The cafe is one small room, which although has dark tiles floors and a wall of black shelves filled with organic wines and cookery books feels very light inside. At the back is a counter with a selection of homemade cakes atop it, behind it is a small kitchen where Suzi, the owner, cooks the food. The menu’s are written on brown paper bags, as are the drinks list.
N went for a brie, bacon and cranberry open sandwich, and I went for one of the specials – grilled Portebello mushrooms topped with brie, bacon and caramelised onions. Both we served on soft organic bread, with watercress and mixed salad leaves. They were in a word – divine. The brie was room temperature (a delight as so often brie sandwiches use it straight from the fridge), and in my case had oozed slightly from the warmth of the mushrooms. The bacon was flavoursome and N’s cranberry sauce a deep ruby colour. Our plates were licked clean.
After we finished our naughty desserts – N chose the homemade frosted carrot cake and I had a moreish orange and almond bun filled with chocolate frosting – we had a lovely chat with Suzi who told us about her monthly seasonal evening meals. It’s a mystery menu, devised using whatever’s at the seasons best. It sounds great fun and we are planning to go in the next couple of months.
Hullabaloo was a refreshing experiencing for us in the world of eating out. There’s nothing worse than going out and spending money on food only to come away thinking ‘I could have made this better at home.’ Suzi’s food was thoroughly enjoyable and the perfect way to spend out anniversary lunch.
N rolled his eyes when I brought out my camera, so there are only a few pictures of my delicious cake – blame the boyfriend.
Recently I have taken on an allotment. It’s in the small town next to us, about a five minute drive away – I put my name down on for all the allotments in our town, and the next, because I was told it would be about a three year wait (!!!) for allotments here. Back in February, when I’d given up all hope on the allotment front, I received an email from the council and went to visit a couple of allotments that had become available. For a start, the plots were a lot larger than I imagined the would be – a full plot is 250 square metres!! The first plot I was shown was overgrown and had been unloved for over a year – this one filled me with fear, I just didn’t have the time to sort it out. The next looked more manageable, so I signed up and I now have an additional 125 square metres in which to grow.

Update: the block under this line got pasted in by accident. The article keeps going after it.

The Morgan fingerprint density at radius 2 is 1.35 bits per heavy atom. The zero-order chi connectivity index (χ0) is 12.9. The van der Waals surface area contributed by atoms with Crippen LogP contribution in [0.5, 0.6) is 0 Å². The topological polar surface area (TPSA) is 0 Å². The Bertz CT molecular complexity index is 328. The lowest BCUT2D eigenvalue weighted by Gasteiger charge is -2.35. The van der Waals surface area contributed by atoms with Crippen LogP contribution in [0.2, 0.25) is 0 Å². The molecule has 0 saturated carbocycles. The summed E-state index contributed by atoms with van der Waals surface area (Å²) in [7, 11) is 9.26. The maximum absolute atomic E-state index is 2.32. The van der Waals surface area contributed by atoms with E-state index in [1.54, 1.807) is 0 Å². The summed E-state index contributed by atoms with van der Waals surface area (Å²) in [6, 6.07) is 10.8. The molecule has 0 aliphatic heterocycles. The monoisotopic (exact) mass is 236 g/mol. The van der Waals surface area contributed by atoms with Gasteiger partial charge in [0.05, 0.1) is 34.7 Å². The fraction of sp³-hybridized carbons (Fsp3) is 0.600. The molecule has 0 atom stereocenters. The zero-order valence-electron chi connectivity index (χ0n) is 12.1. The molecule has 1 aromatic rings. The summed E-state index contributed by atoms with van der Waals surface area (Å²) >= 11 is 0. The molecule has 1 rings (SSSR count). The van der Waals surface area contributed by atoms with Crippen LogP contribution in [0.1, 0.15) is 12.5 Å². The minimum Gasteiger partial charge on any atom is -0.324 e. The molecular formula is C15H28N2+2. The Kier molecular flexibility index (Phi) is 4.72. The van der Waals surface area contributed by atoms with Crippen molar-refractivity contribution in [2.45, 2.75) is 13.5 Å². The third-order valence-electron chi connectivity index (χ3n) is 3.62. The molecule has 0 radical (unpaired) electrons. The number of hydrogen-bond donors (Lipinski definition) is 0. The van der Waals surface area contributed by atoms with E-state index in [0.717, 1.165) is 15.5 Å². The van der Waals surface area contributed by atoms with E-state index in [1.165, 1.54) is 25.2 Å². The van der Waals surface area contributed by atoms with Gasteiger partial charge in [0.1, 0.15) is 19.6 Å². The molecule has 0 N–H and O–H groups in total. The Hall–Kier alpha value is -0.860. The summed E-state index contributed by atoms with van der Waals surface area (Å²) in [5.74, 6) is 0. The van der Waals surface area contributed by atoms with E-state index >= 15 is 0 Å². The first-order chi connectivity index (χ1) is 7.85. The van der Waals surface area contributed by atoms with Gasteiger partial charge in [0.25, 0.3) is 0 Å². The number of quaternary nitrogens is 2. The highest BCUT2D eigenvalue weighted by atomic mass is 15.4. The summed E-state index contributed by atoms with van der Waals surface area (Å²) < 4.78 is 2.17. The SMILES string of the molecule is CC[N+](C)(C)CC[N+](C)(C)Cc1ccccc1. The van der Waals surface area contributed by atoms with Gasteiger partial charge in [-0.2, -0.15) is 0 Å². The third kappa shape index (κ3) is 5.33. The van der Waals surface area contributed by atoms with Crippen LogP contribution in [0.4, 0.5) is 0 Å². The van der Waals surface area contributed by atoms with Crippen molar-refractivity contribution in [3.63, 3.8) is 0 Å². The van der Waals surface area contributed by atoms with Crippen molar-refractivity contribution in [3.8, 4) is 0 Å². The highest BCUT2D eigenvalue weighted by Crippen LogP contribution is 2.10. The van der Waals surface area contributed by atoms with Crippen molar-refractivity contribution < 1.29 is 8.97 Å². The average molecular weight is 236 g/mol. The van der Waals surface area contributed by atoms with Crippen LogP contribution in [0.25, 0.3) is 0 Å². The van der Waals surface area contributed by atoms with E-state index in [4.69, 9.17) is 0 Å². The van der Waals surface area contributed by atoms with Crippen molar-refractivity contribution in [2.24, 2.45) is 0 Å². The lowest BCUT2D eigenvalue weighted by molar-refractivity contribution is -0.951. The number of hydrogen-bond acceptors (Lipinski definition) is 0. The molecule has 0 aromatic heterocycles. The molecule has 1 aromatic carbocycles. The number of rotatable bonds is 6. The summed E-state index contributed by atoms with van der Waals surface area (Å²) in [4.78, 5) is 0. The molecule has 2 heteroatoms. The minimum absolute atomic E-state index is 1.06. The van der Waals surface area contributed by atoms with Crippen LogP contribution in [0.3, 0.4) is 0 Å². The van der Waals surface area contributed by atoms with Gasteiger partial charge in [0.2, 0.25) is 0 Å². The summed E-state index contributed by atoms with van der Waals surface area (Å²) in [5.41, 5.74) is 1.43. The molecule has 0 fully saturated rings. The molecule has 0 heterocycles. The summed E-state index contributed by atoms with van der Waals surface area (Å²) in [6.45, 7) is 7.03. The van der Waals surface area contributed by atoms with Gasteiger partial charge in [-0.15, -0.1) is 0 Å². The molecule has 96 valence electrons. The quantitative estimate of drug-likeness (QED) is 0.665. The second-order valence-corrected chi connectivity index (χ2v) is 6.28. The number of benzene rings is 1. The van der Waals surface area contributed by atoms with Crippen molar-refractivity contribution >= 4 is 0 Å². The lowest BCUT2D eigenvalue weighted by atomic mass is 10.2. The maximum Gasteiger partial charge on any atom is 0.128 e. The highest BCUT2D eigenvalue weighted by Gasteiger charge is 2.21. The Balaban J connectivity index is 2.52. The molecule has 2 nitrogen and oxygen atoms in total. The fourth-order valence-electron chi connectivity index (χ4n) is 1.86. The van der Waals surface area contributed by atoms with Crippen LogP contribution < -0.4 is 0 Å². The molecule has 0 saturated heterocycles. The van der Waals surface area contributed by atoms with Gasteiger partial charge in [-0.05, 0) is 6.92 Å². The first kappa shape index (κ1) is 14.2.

There are a lot of raspberry canes at the bottom of the plot, in amongst the rubbish.
And quite a lot of rubarb. It’s quite exciting to be given a plot that already has things growing on it.
A couple of weeks after I’d taken it on and still hadn’t been down to do any digging, I was beginning to think I’d taken on too much. I finally managed to spend a couple of hours there on Monday last week and I thoroughly enjoyed myself.
I dug over a number of the raised beds that were left by the previous owner, and put in all my garlic and shallots, and half the onions I’d bought.
N dropped in on his way home from work on Friday afternoon to check that they hadn’t been decimated by some naughty bunnies (wild ones, not the cheeky pets this time), birds or mice. They were fine – thank goodness! – and still sat neatly in their lines. I’ve never grown shallots or onions before, so I shall keep you posted with how they go. I adore all things onion-ey and couldn’t live without them in my kitchen, so I am looking forward to the day in autumn when I can (hopefully!) cook some of them. Garlic I haven’t had much luck with in the past, so fingers-crossed I’ll do better this year. If anybody has any garlic growing tips – please leave me a message in the comments as I would love any help I can get!
Tonight N and I are celebrating five years since we started going out. We are celebrating with homemade pizza and a glass of our favourite bubbly – Cuvee Flamme by Gratien & Meyer from the Loire (http://www.gratienmeyer.com). Who could think of a better way to see in such an important day?
I am always on the trail of great local food, and some of the best places to explore are the areas where our families live. N’s family live in a gorgeous North Yorkshire village, and last year I sent off to the local tourist board for their ‘local produce guide’. It was actually a lot better than I was expecting, with more than just the standard tourist trail.
We spent a day travelling about, took a ride on a steam train, and visited a number of local food retailers. There was a large farm shop selling the touristy deli items, a fantastic farm making their own jam and the best strawberry jam that I’ve ever tasted, and then we discovered The Wall at Coulton.
The Wall is…well…a wall. It’s an old wall that runs around a lovely old farmhouse with a stunning cottage garden when in bloom. On the wall are a good variety of the vegetables that they sell. They have a simple, but honest sign that reads ‘We grow ALL we sell.’
In addition to homegrown vegetables, they also sell pork and lamb, and cut flowers in summer. Every time we’ve visited since it’s been raining, so the pictures look a bit dismal. But this place is fantastic, a real gem, with real seriously local food.
It works on a simple honesty tin system where you pop the money you owe in the tin on the wall.
Soggy looking carrots – God bless the British summer.
Bags of calabrese and romanesco cauliflower.
For more information visit their website http://www.thewall-coulton.co.uk.